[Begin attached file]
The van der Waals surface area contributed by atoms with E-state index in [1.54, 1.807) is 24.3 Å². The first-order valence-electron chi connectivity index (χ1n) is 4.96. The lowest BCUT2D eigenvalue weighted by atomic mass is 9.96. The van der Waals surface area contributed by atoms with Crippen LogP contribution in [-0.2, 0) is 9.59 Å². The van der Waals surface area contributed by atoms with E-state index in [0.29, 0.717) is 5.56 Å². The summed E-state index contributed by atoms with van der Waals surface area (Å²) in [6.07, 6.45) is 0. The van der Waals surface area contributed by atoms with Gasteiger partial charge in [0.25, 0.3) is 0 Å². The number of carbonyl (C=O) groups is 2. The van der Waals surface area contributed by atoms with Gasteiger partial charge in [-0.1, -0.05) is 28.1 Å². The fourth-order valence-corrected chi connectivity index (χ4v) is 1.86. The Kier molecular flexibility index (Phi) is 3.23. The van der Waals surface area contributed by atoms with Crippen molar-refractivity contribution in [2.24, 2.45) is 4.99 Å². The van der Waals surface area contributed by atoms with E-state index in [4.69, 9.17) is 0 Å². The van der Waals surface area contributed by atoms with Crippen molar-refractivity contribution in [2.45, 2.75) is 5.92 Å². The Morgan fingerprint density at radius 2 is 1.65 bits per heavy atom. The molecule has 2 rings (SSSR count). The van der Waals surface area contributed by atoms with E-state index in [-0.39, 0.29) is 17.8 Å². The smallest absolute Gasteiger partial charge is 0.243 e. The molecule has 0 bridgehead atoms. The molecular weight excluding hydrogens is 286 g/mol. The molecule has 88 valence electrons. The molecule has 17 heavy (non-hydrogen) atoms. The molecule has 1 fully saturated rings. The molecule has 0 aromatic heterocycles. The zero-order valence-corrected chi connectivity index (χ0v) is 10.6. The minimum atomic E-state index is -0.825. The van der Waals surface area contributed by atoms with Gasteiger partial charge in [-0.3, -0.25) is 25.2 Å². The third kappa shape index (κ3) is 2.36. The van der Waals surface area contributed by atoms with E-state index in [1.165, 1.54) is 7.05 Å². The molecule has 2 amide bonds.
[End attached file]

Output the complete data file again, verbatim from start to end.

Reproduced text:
The van der Waals surface area contributed by atoms with E-state index in [1.54, 1.807) is 24.3 Å². The first-order valence-electron chi connectivity index (χ1n) is 4.96. The lowest BCUT2D eigenvalue weighted by atomic mass is 9.96. The van der Waals surface area contributed by atoms with Crippen LogP contribution in [-0.2, 0) is 9.59 Å². The van der Waals surface area contributed by atoms with E-state index in [0.29, 0.717) is 5.56 Å². The summed E-state index contributed by atoms with van der Waals surface area (Å²) in [6.07, 6.45) is 0. The van der Waals surface area contributed by atoms with Gasteiger partial charge in [0.25, 0.3) is 0 Å². The number of carbonyl (C=O) groups is 2. The van der Waals surface area contributed by atoms with Gasteiger partial charge in [-0.1, -0.05) is 28.1 Å². The fourth-order valence-corrected chi connectivity index (χ4v) is 1.86. The Kier molecular flexibility index (Phi) is 3.23. The van der Waals surface area contributed by atoms with Crippen molar-refractivity contribution in [2.24, 2.45) is 4.99 Å². The van der Waals surface area contributed by atoms with E-state index in [4.69, 9.17) is 0 Å². The van der Waals surface area contributed by atoms with Crippen molar-refractivity contribution in [2.45, 2.75) is 5.92 Å². The Morgan fingerprint density at radius 2 is 1.65 bits per heavy atom. The molecule has 2 rings (SSSR count). The van der Waals surface area contributed by atoms with E-state index in [-0.39, 0.29) is 17.8 Å². The smallest absolute Gasteiger partial charge is 0.243 e. The molecule has 0 bridgehead atoms. The molecular weight excluding hydrogens is 286 g/mol. The molecule has 88 valence electrons. The molecule has 17 heavy (non-hydrogen) atoms. The molecule has 1 fully saturated rings. The molecule has 0 aromatic heterocycles. The zero-order valence-corrected chi connectivity index (χ0v) is 10.6. The minimum atomic E-state index is -0.825. The van der Waals surface area contributed by atoms with Gasteiger partial charge in [-0.3, -0.25) is 25.2 Å². The third kappa shape index (κ3) is 2.36. The van der Waals surface area contributed by atoms with E-state index in [1.165, 1.54) is 7.05 Å². The molecule has 2 amide bonds.